The latest update to microM8 adds a few new features and fixes a few outstanding bugs.
- Platoterm support
- Mockingboard enhancement
- Original Apple II and 13-sector disk support
- Compatibility improvements
- Taking microM8 (and Paleotronic) into the future
Firstly, we’ve enhanced our serial card emulation so that microM8 can run Platoterm, the graphical terminal used to connect to PLATO-based services such as Irata Online and Cyber1. PLATO was an educational on-line service developed by the University of Illinois during the 1960s and was active into the 1990s. But while its purpose was primarily educational, it fostered one of the first on-line communities, and its programming language, TUTOR, could (and was) also be used to create multi-player games.
On Cyber1 you can browse and take lessons on a number of topics, while Irata Online’s focus is more on retro-computing forums and gaming. To make it easy for you, we’ve provided direct links to the Platoterm client inside the Applications sub-menu of the microM8 menu, which automatically connects to the desired service. Check it out!
(Note: we’ll be adding these to the GUI soon, but in the meantime if you’re a GUI user you can find pre-configured Platoterm microPAK files in the /micropaks/comms/ folder inside the microM8 file catalog)
The improvements to our serial card emulation also now allows other terminal clients to work as well, such as AGATE, an ANSI-compatible (graphics not colour) terminal emulator that allows you to connect to BBSes that support ANSI graphics. You can find AGATE in the /micropaks/comms/ folder inside the microM8 file catalog (accessible with shift-control-`)
Apple II demo-coder Vince ‘Deater’ Weaver released a new Mockingboard music player for VortexTracker files created for the ZX Spectrum and Atari ST computers. It sounded pretty good, but we quickly realised that on microM8 it was missing the bass! It turns out that the envelope generator inside the AY-3-8910 sound chip can also be used to generate audio frequencies (because why not?), and this technique was often used by chiptune creators for bass lines. So we’ve added that missing functionality and now it sounds much better! You can find PT3 Player in the /micropaks folder.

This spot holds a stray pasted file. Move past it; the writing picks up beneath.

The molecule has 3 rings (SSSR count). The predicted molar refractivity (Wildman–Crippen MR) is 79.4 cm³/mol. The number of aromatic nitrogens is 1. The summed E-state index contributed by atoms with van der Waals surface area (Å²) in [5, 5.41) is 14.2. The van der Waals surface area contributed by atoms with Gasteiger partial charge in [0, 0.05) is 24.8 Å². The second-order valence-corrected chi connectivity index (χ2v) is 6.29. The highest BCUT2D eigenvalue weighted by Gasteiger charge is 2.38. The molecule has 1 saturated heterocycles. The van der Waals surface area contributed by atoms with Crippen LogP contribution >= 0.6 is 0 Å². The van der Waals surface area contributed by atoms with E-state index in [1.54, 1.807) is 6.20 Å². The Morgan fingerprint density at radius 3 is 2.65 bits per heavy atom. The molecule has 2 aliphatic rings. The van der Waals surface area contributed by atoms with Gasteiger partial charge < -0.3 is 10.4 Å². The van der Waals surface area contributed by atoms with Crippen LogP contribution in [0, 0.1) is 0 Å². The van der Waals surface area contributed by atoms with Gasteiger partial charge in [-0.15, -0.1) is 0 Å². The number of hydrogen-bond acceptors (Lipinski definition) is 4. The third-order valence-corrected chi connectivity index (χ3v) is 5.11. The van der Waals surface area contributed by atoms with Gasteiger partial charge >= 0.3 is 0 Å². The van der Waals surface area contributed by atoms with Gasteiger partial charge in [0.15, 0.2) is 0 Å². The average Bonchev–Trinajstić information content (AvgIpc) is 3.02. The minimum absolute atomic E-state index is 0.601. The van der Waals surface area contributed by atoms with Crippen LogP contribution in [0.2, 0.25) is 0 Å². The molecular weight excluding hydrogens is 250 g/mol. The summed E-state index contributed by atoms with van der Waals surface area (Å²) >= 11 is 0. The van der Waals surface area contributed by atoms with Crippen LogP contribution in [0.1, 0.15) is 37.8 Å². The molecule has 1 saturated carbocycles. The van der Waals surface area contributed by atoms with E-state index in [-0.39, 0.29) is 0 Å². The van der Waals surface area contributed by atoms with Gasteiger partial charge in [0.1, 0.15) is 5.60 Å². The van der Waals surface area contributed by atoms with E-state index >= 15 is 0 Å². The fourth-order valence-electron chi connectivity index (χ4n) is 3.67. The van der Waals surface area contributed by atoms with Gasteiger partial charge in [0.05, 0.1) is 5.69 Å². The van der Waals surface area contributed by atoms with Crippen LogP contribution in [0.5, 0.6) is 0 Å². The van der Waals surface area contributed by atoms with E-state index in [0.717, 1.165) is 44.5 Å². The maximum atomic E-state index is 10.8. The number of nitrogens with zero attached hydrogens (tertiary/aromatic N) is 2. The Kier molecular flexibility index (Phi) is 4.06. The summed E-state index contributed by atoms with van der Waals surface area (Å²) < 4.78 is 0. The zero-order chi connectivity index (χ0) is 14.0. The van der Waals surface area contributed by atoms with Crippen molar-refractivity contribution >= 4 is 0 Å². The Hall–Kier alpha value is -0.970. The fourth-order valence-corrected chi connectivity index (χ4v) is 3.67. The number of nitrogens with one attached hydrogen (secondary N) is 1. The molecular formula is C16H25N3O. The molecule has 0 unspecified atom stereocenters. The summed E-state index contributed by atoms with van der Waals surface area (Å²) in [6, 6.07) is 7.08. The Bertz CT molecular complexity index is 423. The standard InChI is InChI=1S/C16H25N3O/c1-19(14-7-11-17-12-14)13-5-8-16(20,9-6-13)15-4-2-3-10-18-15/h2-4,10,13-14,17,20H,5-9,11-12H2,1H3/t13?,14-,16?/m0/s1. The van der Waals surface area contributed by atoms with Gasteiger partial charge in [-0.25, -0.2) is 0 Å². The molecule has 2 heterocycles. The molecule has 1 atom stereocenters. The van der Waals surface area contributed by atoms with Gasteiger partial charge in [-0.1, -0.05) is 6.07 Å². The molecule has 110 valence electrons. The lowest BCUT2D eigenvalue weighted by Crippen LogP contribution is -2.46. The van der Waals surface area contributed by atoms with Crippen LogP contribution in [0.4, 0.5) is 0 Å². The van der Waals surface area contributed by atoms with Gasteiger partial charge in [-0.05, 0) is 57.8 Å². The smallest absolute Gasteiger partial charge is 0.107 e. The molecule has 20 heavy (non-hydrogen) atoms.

We’re also considering adding VortexTracker-style instruments to microTracker – stay tuned!
Next up, we realised it was weird calling ourselves an Apple II emulator without actually emulating an original Apple II. We had resisted adding it because microM8 is really disk-centric. But years ago someone had created a ROM with ‘autostart’ code from the Apple II+ merged into it. And so we’ve added both the ‘autostart’ II profile and an original non-autostarting Apple II (although getting a disk booting using the latter is a bit more complicated. At the * prompt, press Control-B and then hit Enter. Then type PR#6 and hit Enter… this is why we were excited about the autostart ROM!)
Now if you’re going to emulate an original Apple II, you probably also want to emulate the original 13-sector Disk II format as well…
This tries its best to be automatic but if you need to turn it on or off manually there’s a toggle in the microM8 menu under Hardware -> Disks -> Use 13 Sectors.
Apparently there were a few .WOZ files floating around (such as Elite) that didn’t work properly on microM8. It turned out it wasn’t the disk drive that was the problem – our understanding of how the CPU break flag worked wasn’t quite right. But we’ve figured it out, and now those titles work. Hooray!